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77892218Every so often, I think like an old person. Not because I am old, hell, I’m only 60, going on 12. But because every passion I have, everything I love doing, traveling, writing, acting, playing hockey, cooking, I discovered on my own, not from a computer or cell phone or anything else that spits out things I “need” to discover.

And it puts me in the mood for an old-man rant that starts with, “Back in my day…” Like this:

We didn’t have Facebook. We had face-to-face look.

We didn’t have Twitter. We had Twizzlers, which we ate while playing, you know, outside. And they were great, especially covered in dirt.

We didn’t have Instagram. We had Gram or Grammy or Grandma, and they were pretty picture perfect.

We didn’t have LinkedIn. We were linked in to our friends, with whom, of course, we had daily face-to-face encounters.

We didn’t have Pinterest. We had just plain interests, stuff we found on our own. Usually outside.

We didn’t have Tumblr. We tumbled down hills.

We didn’t have the Internet. We had intramural sports.

We didn’t have Google to find things. We had to gooo to the library to find them.

We didn’t have Yahoo. We were yahoos.

We didn’t have YouTube. We had the Boob Tube, which TV was called, and black-and-white at that with maybe three stations, which our parents were pretty strict about us watching.

We didn’t have Moviefone to decide what to see with the click of a button. We had movies we decided to see by the turning of an actual paper page.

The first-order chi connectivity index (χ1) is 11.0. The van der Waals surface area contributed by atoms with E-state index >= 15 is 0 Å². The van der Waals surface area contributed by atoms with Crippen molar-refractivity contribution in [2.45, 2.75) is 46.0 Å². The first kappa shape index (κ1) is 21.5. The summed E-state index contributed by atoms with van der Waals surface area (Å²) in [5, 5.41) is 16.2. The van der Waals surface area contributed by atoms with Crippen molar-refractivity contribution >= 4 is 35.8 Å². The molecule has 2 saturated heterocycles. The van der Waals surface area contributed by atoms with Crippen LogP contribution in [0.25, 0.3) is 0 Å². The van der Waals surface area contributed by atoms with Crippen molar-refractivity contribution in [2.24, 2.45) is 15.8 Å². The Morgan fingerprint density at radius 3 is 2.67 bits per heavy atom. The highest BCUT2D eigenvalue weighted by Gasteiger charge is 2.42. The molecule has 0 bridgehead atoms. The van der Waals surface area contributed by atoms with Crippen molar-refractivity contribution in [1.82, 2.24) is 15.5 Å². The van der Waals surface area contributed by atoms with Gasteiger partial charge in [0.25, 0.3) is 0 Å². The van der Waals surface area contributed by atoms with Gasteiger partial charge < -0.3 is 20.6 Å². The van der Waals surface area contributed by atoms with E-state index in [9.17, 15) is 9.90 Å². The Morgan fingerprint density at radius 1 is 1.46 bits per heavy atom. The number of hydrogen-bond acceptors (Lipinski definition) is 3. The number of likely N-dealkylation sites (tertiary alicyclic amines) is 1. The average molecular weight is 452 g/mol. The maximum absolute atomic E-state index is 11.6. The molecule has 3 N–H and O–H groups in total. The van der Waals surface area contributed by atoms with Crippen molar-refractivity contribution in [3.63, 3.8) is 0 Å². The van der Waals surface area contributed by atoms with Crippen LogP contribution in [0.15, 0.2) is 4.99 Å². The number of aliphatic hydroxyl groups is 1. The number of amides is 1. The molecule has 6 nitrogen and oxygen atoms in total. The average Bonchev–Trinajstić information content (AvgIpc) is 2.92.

We didn’t have Netflix. We had flicks we had to leave the house to see.

We didn’t have things going viral. We had viruses.

We didn’t have WebMD. We had doctors who made house calls.

We didn’t have Wikipedia. We had encyclopedias. Which, much to the chagrin of parents who paid a lot of money for them, would usually gather dust.

We didn’t have Apples or Macs. We had apples, some of them macs, and we’d ingest them, they didn’t ingest us.

We didn’t have fat bodies from playing virtual games. We had slim bodies from playing real ones.

We didn’t have iPhones or iPads or iPods or iClouds or iAnything. We just had I. Us. We. A collective of youth who didn’t rely on a glowing screen to tell us what to think, where to go, when to do it, how to feel, who to follow, or why we should.

I’m not saying all that stuff is bad. Hell, I use a lot of it myself, makes my life easier, and I guess that’s just fine. You’re reading this on one of them (feel free to “share” this, by the way, which way back meant giving your buddies some of your dirty Twizzlers). But I come from a time when all that stuff wasn’t even a pipe dream.

Which entitles me to the nostalgic rant of a 60-year-old man. Going on 12. Who’s pretty glad 12 was much different then than it is now.

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Remembering Life In The Slow Lane was last modified: by

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